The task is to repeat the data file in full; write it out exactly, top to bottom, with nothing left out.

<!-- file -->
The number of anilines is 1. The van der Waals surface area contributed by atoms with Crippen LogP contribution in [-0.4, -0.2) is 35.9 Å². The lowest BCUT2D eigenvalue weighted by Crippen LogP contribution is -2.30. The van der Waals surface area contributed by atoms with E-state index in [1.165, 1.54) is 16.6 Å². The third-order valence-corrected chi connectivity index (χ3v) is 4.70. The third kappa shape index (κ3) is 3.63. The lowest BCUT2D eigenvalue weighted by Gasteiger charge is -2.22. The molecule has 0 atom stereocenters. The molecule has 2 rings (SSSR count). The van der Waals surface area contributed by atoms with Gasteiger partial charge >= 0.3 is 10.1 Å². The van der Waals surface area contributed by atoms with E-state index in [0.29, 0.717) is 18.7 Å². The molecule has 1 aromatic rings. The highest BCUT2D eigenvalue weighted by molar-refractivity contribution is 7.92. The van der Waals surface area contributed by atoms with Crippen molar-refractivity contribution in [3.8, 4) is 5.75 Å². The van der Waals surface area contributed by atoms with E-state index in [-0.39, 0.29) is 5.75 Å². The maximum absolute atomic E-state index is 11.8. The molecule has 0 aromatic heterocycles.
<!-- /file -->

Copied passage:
The number of anilines is 1. The van der Waals surface area contributed by atoms with Crippen LogP contribution in [-0.4, -0.2) is 35.9 Å². The lowest BCUT2D eigenvalue weighted by Crippen LogP contribution is -2.30. The van der Waals surface area contributed by atoms with E-state index in [1.165, 1.54) is 16.6 Å². The third-order valence-corrected chi connectivity index (χ3v) is 4.70. The third kappa shape index (κ3) is 3.63. The lowest BCUT2D eigenvalue weighted by Gasteiger charge is -2.22. The molecule has 0 atom stereocenters. The molecule has 2 rings (SSSR count). The van der Waals surface area contributed by atoms with Gasteiger partial charge >= 0.3 is 10.1 Å². The van der Waals surface area contributed by atoms with E-state index in [0.29, 0.717) is 18.7 Å². The molecule has 1 aromatic rings. The highest BCUT2D eigenvalue weighted by molar-refractivity contribution is 7.92. The van der Waals surface area contributed by atoms with Crippen molar-refractivity contribution in [3.8, 4) is 5.75 Å². The van der Waals surface area contributed by atoms with E-state index in [-0.39, 0.29) is 5.75 Å². The maximum absolute atomic E-state index is 11.8. The molecule has 0 aromatic heterocycles.